The finish line is in sight for a road construction project that has left a major Old Town Greenwood intersection inaccessible.
Since August, the intersection of Main Street and Madison Avenue has been closed as work crews reconstruct the intersection, widen sidewalks, install new traffic signals and upgrade drainage infrastructure. Downtown businesses have been encouraging customers to continue to visit Old Town despite the construction that has made it difficult for foot traffic into some businesses.
But the construction pains are nearly over as crews are nearly done with the work. The intersection is set to reopen later this fall, said Kevin Steinmetz, capital projects manager for the city of Greenwood.
“I know it’s been frustrating. Trust me, it’s frustrated us too, but it’s gonna be good when it’s done,” he said.
The total project is expected to cost between $4.5 to $5 million, including utility work. The streetscape work — decorative bricks, lighting, paving and sidewalks — is likely in the high $3 million range and is being paid with cash on hand allocated from the Central and East TIF, or tax increment financing, districts by the redevelopment commission. The utilities will pay the costs associated with their infrastructure, Steinmetz said.
The project area includes the Main and Madison intersection, along with a small section of Madison north of Main and a section of Main Street from Madison to Meridian. These areas have not been improved by the city recently, he said.
Though the intersection closed in August, work technically began several months earlier.
In spring 2022, Indiana American Water told the city they planned to replace water mains along Main Street — specifically from U.S. 31 to Meridian Street. The project was needed to replace antiquated water mains that were undersized for fire protection needs, Steinmetz said.
At this time, city officials told the utility about their own construction plans to redo the streetscapes for Main Street and Madison Avenue. Rather than tear up a new street, city officials decided to wait to start their project after Indiana American Water was done. The utility was behind schedule with their project by about 90 days, but it cleared the way for the city’s project, he said.
As part of the city’s project, crews have fixed antiquated sewer connections and replaced sanitary sewer lines for buildings along that area of Main Street and Madison Avenue. Steinmetz says one of the biggest parts of the project has been adding something that wasn’t there before: a stormwater system.
“There really wasn’t a stormwater system. It all just kind of sheet-drained on the road,” he said. “So we’ve installed a whole new stormwater underground system that can convey the water away from those buildings and off Main Street.”
New, wider sidewalks have also been installed. These sidewalks are brick, which is a call back to when the roads were brick in Greenwood a century ago, Steinmetz said.
Whenever walking or Americans with Disabilities Act studies were done for the area, people did not feel comfortable walking on the old sidewalks with traffic going by. Now the sidewalks are at least double, and in some cases more than double, the size they were before, he said.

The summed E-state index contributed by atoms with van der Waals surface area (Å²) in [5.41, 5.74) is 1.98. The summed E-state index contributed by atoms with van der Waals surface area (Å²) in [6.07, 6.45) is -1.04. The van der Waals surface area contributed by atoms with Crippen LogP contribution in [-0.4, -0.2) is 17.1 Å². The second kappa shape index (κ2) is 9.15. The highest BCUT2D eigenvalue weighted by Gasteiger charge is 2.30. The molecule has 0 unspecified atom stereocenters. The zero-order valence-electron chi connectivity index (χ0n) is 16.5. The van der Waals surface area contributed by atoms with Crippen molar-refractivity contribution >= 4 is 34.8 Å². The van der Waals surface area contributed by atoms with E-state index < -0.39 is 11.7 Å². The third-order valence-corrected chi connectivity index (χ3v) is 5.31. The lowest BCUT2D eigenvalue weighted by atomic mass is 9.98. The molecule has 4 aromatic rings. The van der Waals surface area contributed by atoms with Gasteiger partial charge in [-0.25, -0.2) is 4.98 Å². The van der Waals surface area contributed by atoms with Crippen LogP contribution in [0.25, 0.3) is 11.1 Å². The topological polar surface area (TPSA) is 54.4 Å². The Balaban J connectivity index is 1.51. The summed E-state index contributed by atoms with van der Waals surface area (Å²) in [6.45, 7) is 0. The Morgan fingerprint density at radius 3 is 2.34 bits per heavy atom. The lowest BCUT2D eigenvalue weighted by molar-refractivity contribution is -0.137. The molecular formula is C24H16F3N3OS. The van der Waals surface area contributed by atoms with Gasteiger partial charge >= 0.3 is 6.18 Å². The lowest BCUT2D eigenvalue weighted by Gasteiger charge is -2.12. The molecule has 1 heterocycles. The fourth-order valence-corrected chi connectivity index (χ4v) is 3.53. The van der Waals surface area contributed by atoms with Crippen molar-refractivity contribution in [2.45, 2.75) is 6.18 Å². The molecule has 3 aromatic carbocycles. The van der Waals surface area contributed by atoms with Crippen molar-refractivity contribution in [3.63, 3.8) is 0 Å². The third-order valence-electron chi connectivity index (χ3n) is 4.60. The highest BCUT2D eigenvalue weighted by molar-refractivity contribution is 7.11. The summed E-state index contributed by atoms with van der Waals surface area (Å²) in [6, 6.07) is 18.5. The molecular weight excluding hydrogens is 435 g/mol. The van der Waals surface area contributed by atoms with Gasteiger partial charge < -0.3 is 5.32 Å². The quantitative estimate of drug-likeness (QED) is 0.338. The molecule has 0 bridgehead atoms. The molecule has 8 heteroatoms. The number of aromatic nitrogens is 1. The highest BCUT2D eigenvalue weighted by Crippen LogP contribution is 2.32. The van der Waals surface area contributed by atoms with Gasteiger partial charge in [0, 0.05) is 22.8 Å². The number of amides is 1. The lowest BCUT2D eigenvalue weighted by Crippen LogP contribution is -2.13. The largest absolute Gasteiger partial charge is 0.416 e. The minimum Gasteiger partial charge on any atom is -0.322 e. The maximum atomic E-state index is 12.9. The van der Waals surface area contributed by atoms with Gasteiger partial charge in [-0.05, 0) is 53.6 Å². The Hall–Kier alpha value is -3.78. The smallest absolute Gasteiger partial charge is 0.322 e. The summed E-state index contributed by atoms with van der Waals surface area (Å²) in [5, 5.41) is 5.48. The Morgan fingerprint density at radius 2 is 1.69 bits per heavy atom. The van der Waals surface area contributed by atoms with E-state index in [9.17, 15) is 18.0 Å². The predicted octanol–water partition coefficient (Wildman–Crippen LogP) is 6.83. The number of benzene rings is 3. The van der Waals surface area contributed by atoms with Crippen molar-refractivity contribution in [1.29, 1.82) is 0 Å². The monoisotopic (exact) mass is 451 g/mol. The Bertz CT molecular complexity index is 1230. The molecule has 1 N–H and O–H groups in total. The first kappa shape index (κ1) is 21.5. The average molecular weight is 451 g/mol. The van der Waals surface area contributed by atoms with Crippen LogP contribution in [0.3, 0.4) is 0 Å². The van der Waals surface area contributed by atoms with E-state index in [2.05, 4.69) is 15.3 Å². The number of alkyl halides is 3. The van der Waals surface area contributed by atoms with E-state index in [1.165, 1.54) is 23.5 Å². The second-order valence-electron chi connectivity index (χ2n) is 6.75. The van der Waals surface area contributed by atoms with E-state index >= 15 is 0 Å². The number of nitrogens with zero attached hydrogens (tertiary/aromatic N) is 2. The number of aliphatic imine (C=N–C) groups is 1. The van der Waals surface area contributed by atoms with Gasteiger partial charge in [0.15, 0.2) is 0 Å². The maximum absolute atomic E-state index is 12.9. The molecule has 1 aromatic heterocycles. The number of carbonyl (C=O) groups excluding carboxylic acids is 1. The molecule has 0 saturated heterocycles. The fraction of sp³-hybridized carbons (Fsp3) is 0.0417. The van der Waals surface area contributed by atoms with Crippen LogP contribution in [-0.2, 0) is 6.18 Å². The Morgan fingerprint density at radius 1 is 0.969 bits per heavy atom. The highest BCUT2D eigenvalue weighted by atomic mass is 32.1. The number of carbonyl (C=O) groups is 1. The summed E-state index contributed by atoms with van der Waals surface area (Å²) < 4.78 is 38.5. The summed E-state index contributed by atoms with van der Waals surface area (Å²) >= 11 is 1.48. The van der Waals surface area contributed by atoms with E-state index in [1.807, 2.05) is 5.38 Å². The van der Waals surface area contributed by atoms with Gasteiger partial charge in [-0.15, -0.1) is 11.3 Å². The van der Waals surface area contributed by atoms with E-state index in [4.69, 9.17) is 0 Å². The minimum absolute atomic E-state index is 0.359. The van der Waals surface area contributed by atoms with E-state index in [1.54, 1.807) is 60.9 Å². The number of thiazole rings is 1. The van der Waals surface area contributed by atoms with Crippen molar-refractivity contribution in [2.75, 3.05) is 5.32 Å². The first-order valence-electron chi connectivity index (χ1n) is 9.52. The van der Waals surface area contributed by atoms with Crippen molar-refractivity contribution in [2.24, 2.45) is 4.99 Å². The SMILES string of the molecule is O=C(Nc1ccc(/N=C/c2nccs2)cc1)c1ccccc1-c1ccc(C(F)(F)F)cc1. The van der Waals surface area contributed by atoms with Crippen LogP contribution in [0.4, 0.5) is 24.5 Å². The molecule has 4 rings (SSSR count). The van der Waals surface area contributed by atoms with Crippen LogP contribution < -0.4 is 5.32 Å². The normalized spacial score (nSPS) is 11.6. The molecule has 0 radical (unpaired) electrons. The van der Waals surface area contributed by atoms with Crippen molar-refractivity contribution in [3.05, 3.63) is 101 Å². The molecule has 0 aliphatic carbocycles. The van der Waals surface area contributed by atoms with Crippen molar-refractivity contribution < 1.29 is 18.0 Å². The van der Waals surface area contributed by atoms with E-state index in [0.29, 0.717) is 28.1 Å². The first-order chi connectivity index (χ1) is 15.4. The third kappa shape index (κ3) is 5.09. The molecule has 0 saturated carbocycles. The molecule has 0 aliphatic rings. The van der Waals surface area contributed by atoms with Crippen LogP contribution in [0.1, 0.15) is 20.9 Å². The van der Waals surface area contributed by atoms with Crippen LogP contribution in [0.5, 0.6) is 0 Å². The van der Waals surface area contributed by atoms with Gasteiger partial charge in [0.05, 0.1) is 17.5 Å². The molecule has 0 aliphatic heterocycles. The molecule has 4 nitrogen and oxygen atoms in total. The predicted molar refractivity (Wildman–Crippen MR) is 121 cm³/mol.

“It will allow not only connectivity for pedestrians through Old Town because that connects Old City Park and other areas, but will allow the businesses who are there now and in the future to be able to have a lot more viability and a lot more vibrancy,” Steinmetz said.
The Main Street and Madison Avenue intersection itself will also be brick. Making the intersection brick is designed to give it a “sense of place,” Steinmetz said.
“Even though it’s taking more time, the brickwork in the streets and the sidewalks will give that area — the commercial historic district and ultimately, the residential historic district — a real sense of place, a real sense of history,” he said.
New traffic signals and decorative lighting are also being installed. The old traffic signal was notorious for going out, he said.
“It seemed like every time a thunderstorm happened, it started blinking, just flashing yellow,” Steinmetz said.
The new decorative, catenary lights will be stringed back and forth from pole to pole. It will look similar to the lights that are present in the Bottleworks District and along Georgia Street in Indianapolis, Steinmetz said.
“Those will zig-zag across Main Street,” he said.
Although the new decorative lights have been ordered, they are not planned to be installed right now as they are not critical to road traffic, he said.
“They should probably go up definitely before Thanksgiving sometime, but we’ll open the road before those come in,” Steinmetz said.
Crews are currently working on installing the brick pavers at the Main and Madison intersection, along with getting the new traffic signals energized. Once they are done, officials will be able to get the road reopened in a matter of weeks, Steinmetz said.
Because of the wider sidewalks, there will be changes to how the intersection operates. Cars coming from Interstate 65 driving west into downtown can no longer turn left at Madison Avenue, Steinmetz said.
“It was a real trouble spot,” he said. “So to get the wider sidewalks, and get the better safety and radiuses around the building, that left-hand turn is eliminated.”
To get to Madison Avenue, drivers will have to continue past Madison and turn left on Market Plaza. They could also turn left at Meridian Street, drive a bit and then turn right onto Surina Way, he said.
“Part of the reason, in 2018, that we built Surina Way was so we’d have extra capacity to be able to widen the sidewalks on Main Street,” Steinmetz said.
Steinmetz says the city is looking forward to having the intersection open. Those who come to Old Town to get coffee or dinner should drive slowly and get used to the changes once it opens, he said.